We are strategic in identifying teachers who are exhibiting the practices that we want to grow and enabling others to see these teachers in action. There is a small cohort of teachers I work with in providing intensive support; we focus on making them better equipped to be able to teach, with ST Math as an instructional tool. These teachers are an onsite model for other teachers. These teachers also assist in the creation of resources the Partnership provides, as well as in the sharing of resources with other teachers.

An area of focus right now is game analysis. We feel that teachers need to understand the game, understand the math that is connected to the game, and know how best to incorporate the game into instruction. We spent time aligning games to standards so teachers understood which games worked best with which standard. Eventually, we want all teachers to understand at the objective level how a series of games connect and how certain games can work together in a lesson or series of lessons to support unit development. One resource we provide is a lesson planning template, which teachers can use to think through a game and capture their thoughts as they plan lessons. Right now, we are supporting the schools with math professional development cycles.

It is essential for the teachers to have the opportunity to play the ST Math games. They are focused on recording the problems that are posed in the game. Teachers also learn what is happening in each of the levels and understanding how the math content is being addressed. As part of this professional development, we show a clip of ST Math being used as an instructional tool by one of our teachers. After reviewing the lesson plan in the video, we show the lesson plan in the template that we share with our teachers. The next phase is for teachers to practice the lesson, with peers observing. Finally, during refinement and reflection, teachers provide feedback to one another and discuss ways to enhance their lessons.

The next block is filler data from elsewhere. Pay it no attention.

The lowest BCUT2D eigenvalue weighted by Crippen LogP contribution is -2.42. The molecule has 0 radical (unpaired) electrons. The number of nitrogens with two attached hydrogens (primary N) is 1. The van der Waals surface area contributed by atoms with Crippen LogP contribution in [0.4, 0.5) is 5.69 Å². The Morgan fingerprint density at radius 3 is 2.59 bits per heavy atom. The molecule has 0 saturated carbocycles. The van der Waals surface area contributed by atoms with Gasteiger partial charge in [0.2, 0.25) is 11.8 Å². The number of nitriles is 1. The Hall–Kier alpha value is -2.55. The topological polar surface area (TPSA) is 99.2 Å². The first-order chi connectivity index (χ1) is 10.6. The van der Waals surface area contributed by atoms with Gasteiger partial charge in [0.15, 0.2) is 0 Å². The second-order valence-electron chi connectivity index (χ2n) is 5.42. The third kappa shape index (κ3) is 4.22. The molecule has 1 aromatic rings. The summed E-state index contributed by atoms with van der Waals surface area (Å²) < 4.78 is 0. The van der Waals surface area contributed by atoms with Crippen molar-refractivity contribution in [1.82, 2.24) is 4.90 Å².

In implementing an effective blended learning program, we have found that the key factors are:

  • Making sure conditions allow for progress and usage benchmarks to be met
  • Allowing teachers time to play the games, understand the games, and understand the math connected to the games
  • Setting structures that allow teachers to try it, see it in action, and have resources at their fingertips to help guide them in the process

To watch this web seminar in its entirety, please go to